Ebru Özseçen: True Love Soul Mate / RAMPA Istanbul, Turkey
Ebru Özseçen: True Love Soul Mate / RAMPA İstanbul, Turkey March 02 — April 07, 2012
Ebru Özseçen combines her experience in the fields of architecture, design and contemporary art to explore different aspects of psychological and sociological relationship between space and body. Her work presents great diversity; ranging from urban intervention to sculpture and objects, from photography to video, from film installations to drawings. The artist is concerned with the dualities of inside/ outside and public/private; and explores individual memory in contemporary society. Ebru Özseçen investigates the seemingly mundane to expose its magical and unseen aspects. She reveals a space where fantasy and memory hide in plain sight.
It is impossible to disregard the gender aspect in Özseçen’s work, in which she indiscriminately plays with the androgynous form – the phallus, vulva, uterus or scrotum. At times pushing the boundaries of pornographic obscenity, the artist always places erotic intensity in the foreground. On the other hand, in many of her works it is possible to see Özseçen driven by her deep-seated admiration for the tradition of artisanship. The artist is drawn to the sensual quality of the form and the beauty of a well-accomplished object. This approach invites us to interpret the artist’s practice from a new perspective. Özseçen’s sharp gaze on the form, and her romantic obsession with the beautiful, the pure, and the unsoiled confront us as sharp yet sensitive, violent yet graceful works that have been refined in the hands of a craftsman.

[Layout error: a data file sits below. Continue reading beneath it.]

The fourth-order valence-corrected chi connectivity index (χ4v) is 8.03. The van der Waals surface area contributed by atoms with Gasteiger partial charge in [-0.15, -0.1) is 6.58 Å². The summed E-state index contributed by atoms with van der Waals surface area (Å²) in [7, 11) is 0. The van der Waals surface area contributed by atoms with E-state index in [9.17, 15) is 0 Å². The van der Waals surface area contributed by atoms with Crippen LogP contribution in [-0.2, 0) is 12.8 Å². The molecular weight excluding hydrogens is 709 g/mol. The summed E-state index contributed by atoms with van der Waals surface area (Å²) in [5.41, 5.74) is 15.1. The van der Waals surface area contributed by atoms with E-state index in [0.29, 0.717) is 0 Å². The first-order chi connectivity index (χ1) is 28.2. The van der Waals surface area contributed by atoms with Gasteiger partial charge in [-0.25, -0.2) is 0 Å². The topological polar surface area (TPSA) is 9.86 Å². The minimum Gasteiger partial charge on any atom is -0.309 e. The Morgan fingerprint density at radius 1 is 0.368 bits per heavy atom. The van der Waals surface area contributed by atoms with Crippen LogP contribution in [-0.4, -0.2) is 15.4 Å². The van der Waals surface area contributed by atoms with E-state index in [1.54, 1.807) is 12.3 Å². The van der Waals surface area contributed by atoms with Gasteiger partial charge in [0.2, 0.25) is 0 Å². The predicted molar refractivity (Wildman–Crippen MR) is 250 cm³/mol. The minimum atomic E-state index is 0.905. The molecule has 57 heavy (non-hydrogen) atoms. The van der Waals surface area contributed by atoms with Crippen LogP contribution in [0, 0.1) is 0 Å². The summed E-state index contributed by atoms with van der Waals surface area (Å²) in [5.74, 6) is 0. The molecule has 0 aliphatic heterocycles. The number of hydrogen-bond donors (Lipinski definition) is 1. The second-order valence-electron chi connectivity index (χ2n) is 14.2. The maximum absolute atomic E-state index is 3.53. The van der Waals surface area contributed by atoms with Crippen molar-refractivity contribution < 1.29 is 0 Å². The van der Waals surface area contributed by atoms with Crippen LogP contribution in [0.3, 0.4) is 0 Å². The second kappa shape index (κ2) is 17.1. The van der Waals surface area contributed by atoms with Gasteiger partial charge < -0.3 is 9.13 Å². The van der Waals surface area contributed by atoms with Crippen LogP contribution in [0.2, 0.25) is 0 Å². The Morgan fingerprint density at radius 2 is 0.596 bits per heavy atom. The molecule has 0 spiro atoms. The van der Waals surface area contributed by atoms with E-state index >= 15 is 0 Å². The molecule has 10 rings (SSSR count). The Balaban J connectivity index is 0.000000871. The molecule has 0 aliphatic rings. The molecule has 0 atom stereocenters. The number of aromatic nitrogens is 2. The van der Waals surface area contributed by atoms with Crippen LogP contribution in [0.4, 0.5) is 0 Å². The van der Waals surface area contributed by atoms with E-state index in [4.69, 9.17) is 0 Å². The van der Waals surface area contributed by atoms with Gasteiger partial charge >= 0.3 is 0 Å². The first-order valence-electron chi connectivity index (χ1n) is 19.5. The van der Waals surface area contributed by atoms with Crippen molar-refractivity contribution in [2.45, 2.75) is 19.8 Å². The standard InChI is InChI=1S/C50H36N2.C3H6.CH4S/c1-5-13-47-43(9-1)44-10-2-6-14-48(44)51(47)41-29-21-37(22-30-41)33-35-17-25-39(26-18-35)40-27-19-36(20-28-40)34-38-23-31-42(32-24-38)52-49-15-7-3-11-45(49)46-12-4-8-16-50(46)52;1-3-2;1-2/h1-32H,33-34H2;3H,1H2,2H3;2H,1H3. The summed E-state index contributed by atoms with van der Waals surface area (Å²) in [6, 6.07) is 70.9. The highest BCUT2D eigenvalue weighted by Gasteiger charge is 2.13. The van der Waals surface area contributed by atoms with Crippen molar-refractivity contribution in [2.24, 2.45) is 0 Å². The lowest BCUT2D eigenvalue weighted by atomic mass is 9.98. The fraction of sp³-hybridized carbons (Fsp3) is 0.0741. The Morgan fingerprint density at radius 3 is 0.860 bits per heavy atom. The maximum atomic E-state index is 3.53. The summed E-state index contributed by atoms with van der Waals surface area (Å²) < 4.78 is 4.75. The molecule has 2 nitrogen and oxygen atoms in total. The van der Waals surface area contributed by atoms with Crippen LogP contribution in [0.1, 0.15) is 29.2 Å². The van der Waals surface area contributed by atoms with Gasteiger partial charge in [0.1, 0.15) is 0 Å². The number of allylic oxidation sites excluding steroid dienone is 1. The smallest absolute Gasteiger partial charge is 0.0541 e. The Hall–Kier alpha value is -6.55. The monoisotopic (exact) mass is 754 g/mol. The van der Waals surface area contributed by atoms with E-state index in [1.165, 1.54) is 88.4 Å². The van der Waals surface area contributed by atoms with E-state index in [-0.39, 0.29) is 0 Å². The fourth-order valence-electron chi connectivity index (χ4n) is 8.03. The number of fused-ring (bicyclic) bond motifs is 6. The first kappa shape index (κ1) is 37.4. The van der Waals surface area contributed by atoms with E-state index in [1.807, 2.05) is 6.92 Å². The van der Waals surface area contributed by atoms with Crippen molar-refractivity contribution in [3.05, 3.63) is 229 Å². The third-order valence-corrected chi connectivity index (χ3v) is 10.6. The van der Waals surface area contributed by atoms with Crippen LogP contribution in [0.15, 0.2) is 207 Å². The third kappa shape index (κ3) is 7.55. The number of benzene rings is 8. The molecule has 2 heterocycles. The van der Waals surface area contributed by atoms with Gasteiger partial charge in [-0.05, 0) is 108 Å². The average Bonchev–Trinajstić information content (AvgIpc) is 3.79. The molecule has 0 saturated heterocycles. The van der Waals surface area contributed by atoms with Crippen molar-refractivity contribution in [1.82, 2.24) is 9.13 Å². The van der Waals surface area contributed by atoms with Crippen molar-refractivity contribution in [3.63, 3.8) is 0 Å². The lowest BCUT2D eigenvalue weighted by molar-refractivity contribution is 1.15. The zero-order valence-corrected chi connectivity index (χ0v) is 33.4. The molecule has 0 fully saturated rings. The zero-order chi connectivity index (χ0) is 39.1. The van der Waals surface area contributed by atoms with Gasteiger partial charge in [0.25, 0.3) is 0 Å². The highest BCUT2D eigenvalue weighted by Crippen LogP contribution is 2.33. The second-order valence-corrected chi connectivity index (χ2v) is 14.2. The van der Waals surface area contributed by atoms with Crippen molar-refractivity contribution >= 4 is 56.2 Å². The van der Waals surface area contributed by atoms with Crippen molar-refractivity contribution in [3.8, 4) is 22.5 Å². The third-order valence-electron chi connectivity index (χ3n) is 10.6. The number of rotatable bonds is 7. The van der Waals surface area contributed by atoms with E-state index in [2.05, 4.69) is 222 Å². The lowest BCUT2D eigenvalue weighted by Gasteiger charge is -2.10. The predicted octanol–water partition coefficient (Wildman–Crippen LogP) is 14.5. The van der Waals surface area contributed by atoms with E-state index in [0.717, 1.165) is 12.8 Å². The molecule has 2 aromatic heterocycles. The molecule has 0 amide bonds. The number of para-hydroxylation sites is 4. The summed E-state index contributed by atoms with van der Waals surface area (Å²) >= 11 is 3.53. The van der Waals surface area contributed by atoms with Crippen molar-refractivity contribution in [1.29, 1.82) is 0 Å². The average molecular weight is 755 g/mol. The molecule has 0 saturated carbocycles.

Özseçen’s new work, Gerçek Aşk Gönül Eşi / True Love Soul Mate (2011), which will constitute the backbone of the exhibition at Rampa, is comprised of over 100 separate glass pieces. This work is realized in collaboration with Mayer of Munich and Glasshütte Lamberts, which are among the most prominent handmade glass studios of the world that has for the first time opened its doors to contemporary arts for this work. Each piece is produced in different sizes and forms with hours of effort in 1450-degree ovens. Recalling many of Özseçen’s work, heat once more emerges as a dominating component in this work, both as a physical force and as an allegory. For this work, the artist divulges that “the concept of true love and soul mate employed in the title should be sought not in the realm of romantic love, but rather in companionship, camaraderie as signified in the craftsman’s delicate touch on the objects he has amorously devoted himself to.” Installing two of her works of the same form together, one from the beginning and the other from the most recent phase of her career, Özseçen incites the audience to trace a playful phantom form.
Karen Bennicke and Steen Ipsen: Geometrical Evolution / Copenhagen Ceramics, Denmark March 1-24, 2012